As an IT veteran, I have observed and helped drive tremendous change, not just in the technologies we use but how we use them. Among the more dramatic shifts has been the definition of being a mobile worker.
When I was a mainframe programmer in the late 80’s, being “highly mobile” meant I could log in at any mainframe terminal in the office, do my programming, submit my jobs to the queue and do my (internal only) email. Later, I had two desks in two different buildings and mobility became driving between them multiple times each day. Virtual Private Network (VPN) technologies allowed me to be on call and dial in (literally via a phone-line) from home rather than having to get to the office.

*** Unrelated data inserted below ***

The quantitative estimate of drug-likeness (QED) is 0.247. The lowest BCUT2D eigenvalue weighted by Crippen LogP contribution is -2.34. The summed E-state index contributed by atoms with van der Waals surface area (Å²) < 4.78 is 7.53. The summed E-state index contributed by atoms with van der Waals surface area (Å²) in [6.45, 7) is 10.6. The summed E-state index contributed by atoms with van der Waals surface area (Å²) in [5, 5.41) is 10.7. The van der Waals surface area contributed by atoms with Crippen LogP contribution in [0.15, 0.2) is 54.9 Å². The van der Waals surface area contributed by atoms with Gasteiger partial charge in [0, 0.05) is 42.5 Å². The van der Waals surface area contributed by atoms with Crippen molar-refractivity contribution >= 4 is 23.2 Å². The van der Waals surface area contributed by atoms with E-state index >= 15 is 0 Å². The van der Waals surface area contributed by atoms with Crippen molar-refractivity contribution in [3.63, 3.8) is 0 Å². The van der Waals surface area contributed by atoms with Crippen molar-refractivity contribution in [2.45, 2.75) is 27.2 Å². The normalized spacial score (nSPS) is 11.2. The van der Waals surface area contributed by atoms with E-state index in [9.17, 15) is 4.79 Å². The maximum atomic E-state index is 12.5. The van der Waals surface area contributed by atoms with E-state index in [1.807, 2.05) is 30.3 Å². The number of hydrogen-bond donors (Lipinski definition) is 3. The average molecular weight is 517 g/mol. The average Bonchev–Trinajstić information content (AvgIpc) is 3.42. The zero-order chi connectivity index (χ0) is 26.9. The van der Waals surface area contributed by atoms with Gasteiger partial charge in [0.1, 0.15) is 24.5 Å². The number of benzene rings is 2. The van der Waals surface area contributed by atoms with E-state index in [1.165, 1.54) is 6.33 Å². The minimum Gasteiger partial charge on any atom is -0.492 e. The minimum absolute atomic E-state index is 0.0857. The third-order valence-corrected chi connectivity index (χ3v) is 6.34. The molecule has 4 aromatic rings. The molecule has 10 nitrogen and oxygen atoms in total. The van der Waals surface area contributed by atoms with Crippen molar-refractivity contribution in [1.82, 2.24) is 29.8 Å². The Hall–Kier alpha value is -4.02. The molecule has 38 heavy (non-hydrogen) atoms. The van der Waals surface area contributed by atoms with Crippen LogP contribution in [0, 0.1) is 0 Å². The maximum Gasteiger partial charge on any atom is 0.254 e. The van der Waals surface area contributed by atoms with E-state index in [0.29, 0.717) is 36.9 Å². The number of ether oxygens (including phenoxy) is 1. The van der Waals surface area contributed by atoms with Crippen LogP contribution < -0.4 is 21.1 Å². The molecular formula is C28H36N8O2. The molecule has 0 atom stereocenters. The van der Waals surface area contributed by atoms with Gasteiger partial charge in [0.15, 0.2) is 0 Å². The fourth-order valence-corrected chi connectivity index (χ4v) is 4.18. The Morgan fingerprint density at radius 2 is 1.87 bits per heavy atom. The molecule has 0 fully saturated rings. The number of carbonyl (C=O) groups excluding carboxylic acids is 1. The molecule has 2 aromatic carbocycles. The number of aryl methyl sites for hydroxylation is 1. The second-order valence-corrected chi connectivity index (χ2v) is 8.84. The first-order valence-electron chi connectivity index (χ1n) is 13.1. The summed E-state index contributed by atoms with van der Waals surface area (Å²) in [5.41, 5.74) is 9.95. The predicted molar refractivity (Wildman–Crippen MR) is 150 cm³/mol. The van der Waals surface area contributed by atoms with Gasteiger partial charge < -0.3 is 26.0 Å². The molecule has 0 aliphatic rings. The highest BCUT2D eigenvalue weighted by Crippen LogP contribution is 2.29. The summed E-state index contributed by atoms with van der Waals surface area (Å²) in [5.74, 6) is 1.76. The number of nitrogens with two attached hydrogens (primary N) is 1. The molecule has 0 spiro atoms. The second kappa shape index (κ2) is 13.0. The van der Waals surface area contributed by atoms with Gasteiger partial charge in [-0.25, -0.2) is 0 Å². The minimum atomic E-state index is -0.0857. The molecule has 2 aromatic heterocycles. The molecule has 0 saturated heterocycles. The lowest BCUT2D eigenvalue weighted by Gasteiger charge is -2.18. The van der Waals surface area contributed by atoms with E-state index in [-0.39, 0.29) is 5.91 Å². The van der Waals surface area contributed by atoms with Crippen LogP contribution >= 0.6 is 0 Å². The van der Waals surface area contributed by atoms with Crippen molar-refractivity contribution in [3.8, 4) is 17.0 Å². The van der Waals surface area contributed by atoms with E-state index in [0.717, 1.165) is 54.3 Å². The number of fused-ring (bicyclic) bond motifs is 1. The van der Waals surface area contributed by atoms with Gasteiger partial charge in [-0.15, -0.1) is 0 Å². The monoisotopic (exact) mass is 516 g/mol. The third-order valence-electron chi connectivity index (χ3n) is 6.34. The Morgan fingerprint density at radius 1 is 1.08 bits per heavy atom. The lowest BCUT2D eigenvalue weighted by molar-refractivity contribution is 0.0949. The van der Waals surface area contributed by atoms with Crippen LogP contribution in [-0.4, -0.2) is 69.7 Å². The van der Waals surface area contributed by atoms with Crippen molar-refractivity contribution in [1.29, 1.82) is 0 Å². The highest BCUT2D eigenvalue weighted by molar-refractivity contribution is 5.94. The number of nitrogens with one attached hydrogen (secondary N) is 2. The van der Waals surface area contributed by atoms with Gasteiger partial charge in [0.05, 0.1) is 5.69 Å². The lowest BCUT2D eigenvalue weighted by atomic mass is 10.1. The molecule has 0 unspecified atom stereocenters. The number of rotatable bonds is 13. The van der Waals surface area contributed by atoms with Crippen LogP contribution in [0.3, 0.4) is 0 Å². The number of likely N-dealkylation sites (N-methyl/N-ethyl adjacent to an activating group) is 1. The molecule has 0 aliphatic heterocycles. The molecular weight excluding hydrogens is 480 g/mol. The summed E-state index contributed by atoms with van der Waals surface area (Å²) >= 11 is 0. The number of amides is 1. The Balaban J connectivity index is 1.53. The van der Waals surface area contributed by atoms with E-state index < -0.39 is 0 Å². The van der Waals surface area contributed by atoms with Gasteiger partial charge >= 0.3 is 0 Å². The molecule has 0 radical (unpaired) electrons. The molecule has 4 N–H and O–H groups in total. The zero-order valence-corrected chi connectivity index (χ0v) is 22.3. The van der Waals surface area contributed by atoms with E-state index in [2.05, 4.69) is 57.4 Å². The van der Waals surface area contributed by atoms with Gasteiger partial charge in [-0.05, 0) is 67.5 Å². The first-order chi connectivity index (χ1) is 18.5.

The Internet made mobile work more bearable, but it still required a laptop or desktop. By plugging my blackberry into my PC as a modem, I could work on the train to my office in Boston.
What really transformed mobility (or the trend of more employees working out of the office using mobile devices) for me was the iPhone (followed by the iPad and Android devices.) Not only was I in touch as frequently as I wanted to be via email capabilities, but the enormous ecosystem of apps allowed me to be productive in the ways that fit me best. I was – and am – able to define how I work and where I work. “Work” has stopped being the place I went to and instead became what I did.